“Throwback” isn’t quite the right term for what Midnight Mantics is doing. They have hopped into the DeLorean and set the flux capacitor for 1985. Their music doesn’t just “sound like” Say Anything meets The Breakfast Club, it completely and unapologetically immerses itself in that world. They believe that that sound isn’t part of some golden age that has been lost, but that it is still relevant and still carries a message today.
Their upcoming album, Mixtape Vol. 1, reminds us of that moment when you climb out on a limb and tell someone how you feel; that moment when you get noticed by someone who thinks you’re invisible; and that moment at the dance when it all comes together. Under the neon glow of city lights, they have created a world of open possibility, celebrating the pain and joy that comes with fully embracing life.
NYMM: How did this project get started?
Stacy: Adam and I write together for other projects, and when we get together we spend a ton of time talking about our mutual love for all things ’80’s.
Adam: We would geek out over all this old ’80’s stuff, like movies and video games, and it eventually turned into this song.
Stacy: Each song was actually inspired by a different movie from the ’80’s. The overall idea of the album is to feel like the soundtrack for a long-lost John Hughes movie.
NYMM: When you’re writing within the confines of a sound that has already been established, how do you do something that is original, or do you even care if it sounds completely original?
Stacy: Mostly the answer is that we don’t care. The main thing is to write original songs and give it more of a modern mix. We had no idea if anyone would like it except us, but it was a gamble we were prepared to take.
NYMM: What did you have to do to capture that ’80’s sound so well?
Stacy: I spent the longest time just trying to find sounds for these songs. When you sit in front of the board, on day one, you have to decide what sound you’re going for. That shapes everything. So I spent a lot of time experimenting with different sounds. The idea was to have it sound true to the era. I didn’t want it to sound like some polished, alternative bootleg. I wanted us to go dangerously overboard.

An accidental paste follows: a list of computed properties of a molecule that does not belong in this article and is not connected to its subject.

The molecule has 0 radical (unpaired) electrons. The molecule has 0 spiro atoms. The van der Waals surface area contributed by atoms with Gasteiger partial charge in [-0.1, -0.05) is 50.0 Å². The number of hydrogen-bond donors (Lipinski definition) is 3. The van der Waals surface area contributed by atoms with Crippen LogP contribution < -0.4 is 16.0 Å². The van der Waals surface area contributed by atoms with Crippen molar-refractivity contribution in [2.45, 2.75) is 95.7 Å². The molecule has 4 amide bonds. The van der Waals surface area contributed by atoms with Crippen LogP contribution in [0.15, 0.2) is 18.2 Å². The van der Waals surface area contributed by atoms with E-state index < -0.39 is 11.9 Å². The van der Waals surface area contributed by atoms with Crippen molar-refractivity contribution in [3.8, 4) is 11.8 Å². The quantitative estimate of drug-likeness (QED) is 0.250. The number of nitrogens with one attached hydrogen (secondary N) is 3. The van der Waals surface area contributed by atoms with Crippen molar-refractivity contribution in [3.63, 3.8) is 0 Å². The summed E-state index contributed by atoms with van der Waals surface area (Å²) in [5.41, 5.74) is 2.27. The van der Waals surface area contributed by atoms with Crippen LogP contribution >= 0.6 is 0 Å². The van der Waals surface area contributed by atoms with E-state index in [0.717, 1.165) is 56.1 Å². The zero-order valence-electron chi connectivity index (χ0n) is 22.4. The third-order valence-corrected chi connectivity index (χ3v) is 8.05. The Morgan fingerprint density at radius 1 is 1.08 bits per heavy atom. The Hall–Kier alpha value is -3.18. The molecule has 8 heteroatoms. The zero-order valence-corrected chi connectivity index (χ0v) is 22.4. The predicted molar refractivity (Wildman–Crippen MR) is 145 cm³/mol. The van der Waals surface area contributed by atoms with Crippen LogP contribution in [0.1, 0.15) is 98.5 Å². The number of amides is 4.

Adam: We had a palette of stuff that we knew we liked: Psychedelic Furs or Tears For Fears. We used that as a starting point, not to mimic, but to resemble. The overall sound and the honesty of that music is what we were going for.
NYMM: Songs from that time also had distinct lyrical content. How did you capture that?
Stacy: It’s mostly about universal themes: summer romance, for example. The song “Mixtape” is about a kid who makes a tape for a girl.
Adam: “City of Dreamers” is meant to feel like the opening credits of a film. It captures that feeling that anything is possible because the movie hasn’t really started yet. We wanted to create that vibe because we’re both dreamers as well.
Stacy: It relates the idea of the city to the idea of love. They’re both big and dangerous, and you just have to jump right in to experience it. It was only when we were trying to pick the order of the songs for the album that we realized it told a whole congruent story. We were originally thinking about each song as a different story, but when you combine them, it seems to work as one overall story.
NYMM: What was the experience of writing the album like?
Stacy: We wrote the entire record in the same amount of time that we would have probably spent writing two songs for another project. It just flowed forward. It feels less like a job when you’re writing for the fun of it.
Adam: Stacy is an amazing friend and an amazing talent, so it’s a privilege to get together and write like this. In a way, this project has already been a success because of that. All the feedback we’ve had so far, even though the album isn’t formally released yet, has been great and that’s just icing.
Stacy: Co-writing can be like pulling teeth with the wrong person. It’s so refreshing to work with someone and have it be such a perfect fit.
Adam: We were on the same page about everything from the sounds, the mix, the instrumentation, and even song selection for the album.
Stacy: We’re both very opinionated, so it’s not like we were just going along with whatever. We really were that in tune.
Adam: Stacy has a great career as a producer and writer, and I have my own things I’m doing, so this wasn’t something we had to do. It was a gift and something that we got to do because we wanted to. As cheesy as it may sound, you can still dream and magic still happens. I feel like this project proves that. Every song we wrote gravitates towards hope. I think that’s who we are as human beings and we try to communicate that through our music.
Stacy: Time is short and it is precious. So it felt good to actually make this project work. It has been really rewarding and feels right.
Images by Jon Karr
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